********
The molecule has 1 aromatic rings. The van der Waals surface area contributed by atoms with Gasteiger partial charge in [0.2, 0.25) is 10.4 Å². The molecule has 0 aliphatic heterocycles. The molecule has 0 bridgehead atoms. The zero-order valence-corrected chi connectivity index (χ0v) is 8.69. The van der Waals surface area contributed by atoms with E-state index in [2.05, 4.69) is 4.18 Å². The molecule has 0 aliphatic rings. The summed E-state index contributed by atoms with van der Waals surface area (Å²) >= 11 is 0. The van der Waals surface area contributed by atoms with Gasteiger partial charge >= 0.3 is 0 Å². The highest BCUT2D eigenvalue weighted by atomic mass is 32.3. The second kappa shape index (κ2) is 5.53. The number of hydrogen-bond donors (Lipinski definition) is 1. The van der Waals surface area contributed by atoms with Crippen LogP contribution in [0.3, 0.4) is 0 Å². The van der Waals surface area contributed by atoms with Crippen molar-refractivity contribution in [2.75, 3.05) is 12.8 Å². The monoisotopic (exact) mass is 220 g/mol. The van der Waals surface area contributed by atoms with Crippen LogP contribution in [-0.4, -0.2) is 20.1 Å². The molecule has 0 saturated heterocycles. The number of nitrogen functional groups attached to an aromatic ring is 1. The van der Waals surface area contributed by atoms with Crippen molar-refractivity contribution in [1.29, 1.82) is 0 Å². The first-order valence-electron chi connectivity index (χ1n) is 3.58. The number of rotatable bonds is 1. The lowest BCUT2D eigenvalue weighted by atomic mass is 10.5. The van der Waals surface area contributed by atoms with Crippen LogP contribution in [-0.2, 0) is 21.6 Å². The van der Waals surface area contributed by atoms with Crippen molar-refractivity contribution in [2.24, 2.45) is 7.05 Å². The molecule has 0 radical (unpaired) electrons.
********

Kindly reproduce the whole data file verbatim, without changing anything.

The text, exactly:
The molecule has 1 aromatic rings. The van der Waals surface area contributed by atoms with Gasteiger partial charge in [0.2, 0.25) is 10.4 Å². The molecule has 0 aliphatic heterocycles. The molecule has 0 bridgehead atoms. The zero-order valence-corrected chi connectivity index (χ0v) is 8.69. The van der Waals surface area contributed by atoms with E-state index in [2.05, 4.69) is 4.18 Å². The molecule has 0 aliphatic rings. The summed E-state index contributed by atoms with van der Waals surface area (Å²) >= 11 is 0. The van der Waals surface area contributed by atoms with Gasteiger partial charge >= 0.3 is 0 Å². The highest BCUT2D eigenvalue weighted by atomic mass is 32.3. The second kappa shape index (κ2) is 5.53. The number of hydrogen-bond donors (Lipinski definition) is 1. The van der Waals surface area contributed by atoms with Crippen LogP contribution in [0.3, 0.4) is 0 Å². The van der Waals surface area contributed by atoms with Crippen molar-refractivity contribution in [2.75, 3.05) is 12.8 Å². The monoisotopic (exact) mass is 220 g/mol. The van der Waals surface area contributed by atoms with Crippen LogP contribution in [-0.4, -0.2) is 20.1 Å². The molecule has 0 saturated heterocycles. The number of nitrogen functional groups attached to an aromatic ring is 1. The van der Waals surface area contributed by atoms with Crippen molar-refractivity contribution in [1.29, 1.82) is 0 Å². The first-order valence-electron chi connectivity index (χ1n) is 3.58. The number of rotatable bonds is 1. The lowest BCUT2D eigenvalue weighted by atomic mass is 10.5. The van der Waals surface area contributed by atoms with Crippen LogP contribution in [-0.2, 0) is 21.6 Å². The van der Waals surface area contributed by atoms with Crippen molar-refractivity contribution in [2.24, 2.45) is 7.05 Å². The molecule has 0 radical (unpaired) electrons.